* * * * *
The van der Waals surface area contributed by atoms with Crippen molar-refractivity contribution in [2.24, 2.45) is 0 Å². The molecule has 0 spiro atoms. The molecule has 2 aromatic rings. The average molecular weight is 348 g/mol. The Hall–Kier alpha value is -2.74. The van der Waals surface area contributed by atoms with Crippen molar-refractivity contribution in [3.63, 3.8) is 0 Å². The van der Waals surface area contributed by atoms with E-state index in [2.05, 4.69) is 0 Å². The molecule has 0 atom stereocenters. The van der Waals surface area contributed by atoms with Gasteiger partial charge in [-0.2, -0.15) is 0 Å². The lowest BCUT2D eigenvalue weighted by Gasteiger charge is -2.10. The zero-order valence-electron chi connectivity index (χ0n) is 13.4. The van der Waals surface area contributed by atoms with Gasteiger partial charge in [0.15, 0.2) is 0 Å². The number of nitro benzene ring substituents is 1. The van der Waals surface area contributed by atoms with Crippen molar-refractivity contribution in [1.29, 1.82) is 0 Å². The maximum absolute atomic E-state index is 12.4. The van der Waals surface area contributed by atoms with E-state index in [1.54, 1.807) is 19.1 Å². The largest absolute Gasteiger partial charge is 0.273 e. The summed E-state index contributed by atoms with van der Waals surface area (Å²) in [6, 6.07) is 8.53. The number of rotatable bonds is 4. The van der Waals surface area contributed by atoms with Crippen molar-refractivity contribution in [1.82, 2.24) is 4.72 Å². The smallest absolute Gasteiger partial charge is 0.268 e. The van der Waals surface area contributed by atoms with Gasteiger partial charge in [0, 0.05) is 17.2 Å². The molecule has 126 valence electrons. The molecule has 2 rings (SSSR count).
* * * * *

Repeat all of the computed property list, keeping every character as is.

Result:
The van der Waals surface area contributed by atoms with Crippen molar-refractivity contribution in [2.24, 2.45) is 0 Å². The molecule has 0 spiro atoms. The molecule has 2 aromatic rings. The average molecular weight is 348 g/mol. The Hall–Kier alpha value is -2.74. The van der Waals surface area contributed by atoms with Crippen molar-refractivity contribution in [3.63, 3.8) is 0 Å². The van der Waals surface area contributed by atoms with E-state index in [2.05, 4.69) is 0 Å². The molecule has 0 atom stereocenters. The van der Waals surface area contributed by atoms with Gasteiger partial charge in [-0.2, -0.15) is 0 Å². The lowest BCUT2D eigenvalue weighted by Gasteiger charge is -2.10. The zero-order valence-electron chi connectivity index (χ0n) is 13.4. The van der Waals surface area contributed by atoms with Gasteiger partial charge in [0.15, 0.2) is 0 Å². The number of nitro benzene ring substituents is 1. The van der Waals surface area contributed by atoms with Crippen molar-refractivity contribution in [1.29, 1.82) is 0 Å². The maximum absolute atomic E-state index is 12.4. The van der Waals surface area contributed by atoms with E-state index in [1.54, 1.807) is 19.1 Å². The largest absolute Gasteiger partial charge is 0.273 e. The summed E-state index contributed by atoms with van der Waals surface area (Å²) in [6, 6.07) is 8.53. The number of rotatable bonds is 4. The van der Waals surface area contributed by atoms with Crippen molar-refractivity contribution in [1.82, 2.24) is 4.72 Å². The smallest absolute Gasteiger partial charge is 0.268 e. The van der Waals surface area contributed by atoms with Gasteiger partial charge in [0, 0.05) is 17.2 Å². The molecule has 126 valence electrons. The molecule has 2 rings (SSSR count).